Is MCT Oil the Next Fish Oil?

Find out why MCT oil is trending, and how it differs from other heart-healthy oils on the market.

Heading out the door? Read this article on the new Outside+ app available now on iOS devices for members! Download the app.

MCT stands for medium-chain triglycerides, which is a form of saturated fats that have some interesting features. It has long been used by bodybuilders as a supplement due to their tendency 
to be burned by the body as energy rather than stored as fat around your waist. And there’s a lot of ongoing research on MCTs and the brain.

First, some background. All fatty acids are chains of carbon molecules, and they are categorized by the number of carbons in their chain. Short-chain fatty acids are fatty acids with six or fewer carbons; long-chain fatty acids are those 
with 12 or more carbons; and medium-chain fatty acids are 
those with eight to 10 carbons.

Many integrative neurologists – such as David Perlmutter, MD – recommend diets high in MCTs because of their positive effect on the brain. Indeed, ketogenic diets with MCTs are an accepted treatment for childhood epilepsy 
at many of the top hospitals around the country because MCTs produce ketones, which help stabilize brain waves. Ketones are a wonderful alternative to glucose (sugar) as a source of fuel for the heart, brain and skeletal muscles. There are even MCT-based drugs and medical foods being tested in clinical trials that may help Alzheimer’s patients by creating ketones that help brain neurons become better able to utilize glucose in order to fuel and energize the brain.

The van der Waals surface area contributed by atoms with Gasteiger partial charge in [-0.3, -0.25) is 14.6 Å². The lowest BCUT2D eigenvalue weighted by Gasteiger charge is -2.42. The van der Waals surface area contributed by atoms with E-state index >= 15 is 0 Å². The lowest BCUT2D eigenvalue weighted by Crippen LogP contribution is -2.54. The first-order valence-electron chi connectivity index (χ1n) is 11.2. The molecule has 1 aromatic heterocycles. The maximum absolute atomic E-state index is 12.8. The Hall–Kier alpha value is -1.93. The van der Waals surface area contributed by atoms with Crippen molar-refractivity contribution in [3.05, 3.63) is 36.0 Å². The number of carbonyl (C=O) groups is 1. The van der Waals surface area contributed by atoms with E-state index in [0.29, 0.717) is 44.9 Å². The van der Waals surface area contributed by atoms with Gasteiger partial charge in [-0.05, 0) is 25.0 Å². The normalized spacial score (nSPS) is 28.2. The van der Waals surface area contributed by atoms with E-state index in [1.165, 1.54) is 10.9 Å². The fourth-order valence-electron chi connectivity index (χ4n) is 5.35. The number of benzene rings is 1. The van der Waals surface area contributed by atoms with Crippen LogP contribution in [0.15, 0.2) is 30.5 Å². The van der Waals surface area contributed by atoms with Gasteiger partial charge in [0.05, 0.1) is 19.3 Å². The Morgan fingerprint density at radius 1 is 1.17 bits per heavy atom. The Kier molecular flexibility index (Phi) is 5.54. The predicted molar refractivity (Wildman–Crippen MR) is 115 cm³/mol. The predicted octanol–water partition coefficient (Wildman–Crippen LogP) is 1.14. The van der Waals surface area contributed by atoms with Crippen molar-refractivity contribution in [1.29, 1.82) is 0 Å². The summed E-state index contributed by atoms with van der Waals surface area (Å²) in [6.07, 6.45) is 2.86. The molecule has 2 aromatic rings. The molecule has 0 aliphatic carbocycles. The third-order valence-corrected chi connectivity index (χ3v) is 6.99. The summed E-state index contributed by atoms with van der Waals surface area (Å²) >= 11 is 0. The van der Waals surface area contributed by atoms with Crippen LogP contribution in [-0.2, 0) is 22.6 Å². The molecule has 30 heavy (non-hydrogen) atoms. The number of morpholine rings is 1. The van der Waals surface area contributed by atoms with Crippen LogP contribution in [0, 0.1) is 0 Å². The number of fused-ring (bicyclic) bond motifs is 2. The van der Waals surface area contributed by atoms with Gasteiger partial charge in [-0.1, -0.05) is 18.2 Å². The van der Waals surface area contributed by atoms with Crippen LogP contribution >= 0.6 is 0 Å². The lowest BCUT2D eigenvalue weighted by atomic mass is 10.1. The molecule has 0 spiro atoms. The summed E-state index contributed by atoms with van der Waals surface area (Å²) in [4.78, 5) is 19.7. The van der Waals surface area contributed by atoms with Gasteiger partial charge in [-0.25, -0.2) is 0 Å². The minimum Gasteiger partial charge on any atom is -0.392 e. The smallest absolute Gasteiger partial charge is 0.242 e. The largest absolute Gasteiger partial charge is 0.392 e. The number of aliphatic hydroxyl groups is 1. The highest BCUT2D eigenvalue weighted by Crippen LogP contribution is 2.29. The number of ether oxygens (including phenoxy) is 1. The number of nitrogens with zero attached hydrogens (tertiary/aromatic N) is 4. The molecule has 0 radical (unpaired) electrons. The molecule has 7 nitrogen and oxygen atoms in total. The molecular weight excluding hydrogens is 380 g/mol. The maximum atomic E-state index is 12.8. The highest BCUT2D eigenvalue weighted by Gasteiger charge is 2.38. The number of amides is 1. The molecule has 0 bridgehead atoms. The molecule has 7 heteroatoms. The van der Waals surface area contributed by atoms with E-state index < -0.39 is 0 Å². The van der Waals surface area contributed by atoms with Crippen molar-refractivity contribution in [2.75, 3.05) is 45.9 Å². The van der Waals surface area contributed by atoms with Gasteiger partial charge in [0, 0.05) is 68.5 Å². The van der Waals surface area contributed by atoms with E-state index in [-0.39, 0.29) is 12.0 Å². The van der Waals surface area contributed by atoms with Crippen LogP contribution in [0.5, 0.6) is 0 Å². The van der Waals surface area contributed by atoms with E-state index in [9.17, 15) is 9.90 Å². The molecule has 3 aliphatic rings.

The main fat in coconut oil is actually lauric acid, which, at a carbon length of 12, doesn’t really qualify as an MCT even though 
many manufacturers call it one 
(and include it in the percentage of MCTs they claim for their coconut oil). Meanwhile, a true MCT oil supplement – such as Bulletproof Brain Octane – won’t contain any lauric acid, only one or both of the two true medium-chain fatty acids, caprylic acid (eight carbons) and capric acid (10 carbons). 

Both coconut oil and MCT oil have their advocates, and many people use both. MCT oil is a good, fast-burning source of calories and a very healthy fat that apparently has some nice benefits for the brain because it stabilizes brain waves and fuels 
the brain with energy. But you 
can’t cook with it because it is very unstable at high heat. On the other hand, coconut oil is terrific for cooking. And its main fat, lauric acid, may not technically be an MCT, but it’s highly antimicrobial and good for the immune system. I see uses for and like both of them, so incorporate both into your clean-eating diet. 

Trending on Clean Eating

Show Your Liver Some Love: A Clean Eating Webinar

Join Clean Eating dietitians Tiffani Bachus and Erin Macdonald for an exclusive webinar all about liver health and wellness.